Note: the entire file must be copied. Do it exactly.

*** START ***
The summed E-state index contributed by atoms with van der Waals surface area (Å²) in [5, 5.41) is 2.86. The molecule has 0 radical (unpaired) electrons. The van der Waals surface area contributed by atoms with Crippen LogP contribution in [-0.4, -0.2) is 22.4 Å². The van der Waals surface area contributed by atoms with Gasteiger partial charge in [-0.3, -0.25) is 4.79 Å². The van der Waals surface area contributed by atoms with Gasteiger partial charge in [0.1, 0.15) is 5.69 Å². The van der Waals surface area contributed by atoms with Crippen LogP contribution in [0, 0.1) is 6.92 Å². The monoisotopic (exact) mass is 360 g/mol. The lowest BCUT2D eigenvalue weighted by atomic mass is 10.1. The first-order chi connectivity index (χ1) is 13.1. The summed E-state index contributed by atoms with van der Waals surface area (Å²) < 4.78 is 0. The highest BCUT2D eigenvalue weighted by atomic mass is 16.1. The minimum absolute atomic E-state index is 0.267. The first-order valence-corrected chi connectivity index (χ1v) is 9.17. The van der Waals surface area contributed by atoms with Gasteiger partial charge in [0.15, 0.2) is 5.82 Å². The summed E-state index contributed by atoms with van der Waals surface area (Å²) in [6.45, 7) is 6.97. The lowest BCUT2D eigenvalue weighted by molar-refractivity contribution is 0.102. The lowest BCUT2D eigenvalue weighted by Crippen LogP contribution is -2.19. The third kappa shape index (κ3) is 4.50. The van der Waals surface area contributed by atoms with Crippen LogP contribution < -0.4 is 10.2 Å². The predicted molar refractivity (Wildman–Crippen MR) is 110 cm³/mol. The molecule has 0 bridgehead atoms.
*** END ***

The summed E-state index contributed by atoms with van der Waals surface area (Å²) in [5, 5.41) is 2.86. The molecule has 0 radical (unpaired) electrons. The van der Waals surface area contributed by atoms with Crippen LogP contribution in [-0.4, -0.2) is 22.4 Å². The van der Waals surface area contributed by atoms with Gasteiger partial charge in [-0.3, -0.25) is 4.79 Å². The van der Waals surface area contributed by atoms with Gasteiger partial charge in [0.1, 0.15) is 5.69 Å². The van der Waals surface area contributed by atoms with Crippen LogP contribution in [0, 0.1) is 6.92 Å². The monoisotopic (exact) mass is 360 g/mol. The lowest BCUT2D eigenvalue weighted by atomic mass is 10.1. The first-order chi connectivity index (χ1) is 13.1. The summed E-state index contributed by atoms with van der Waals surface area (Å²) < 4.78 is 0. The highest BCUT2D eigenvalue weighted by atomic mass is 16.1. The minimum absolute atomic E-state index is 0.267. The first-order valence-corrected chi connectivity index (χ1v) is 9.17. The van der Waals surface area contributed by atoms with Gasteiger partial charge in [0.15, 0.2) is 5.82 Å². The summed E-state index contributed by atoms with van der Waals surface area (Å²) in [6.45, 7) is 6.97. The lowest BCUT2D eigenvalue weighted by molar-refractivity contribution is 0.102. The lowest BCUT2D eigenvalue weighted by Crippen LogP contribution is -2.19. The third kappa shape index (κ3) is 4.50. The van der Waals surface area contributed by atoms with Crippen LogP contribution < -0.4 is 10.2 Å². The predicted molar refractivity (Wildman–Crippen MR) is 110 cm³/mol. The molecule has 0 bridgehead atoms.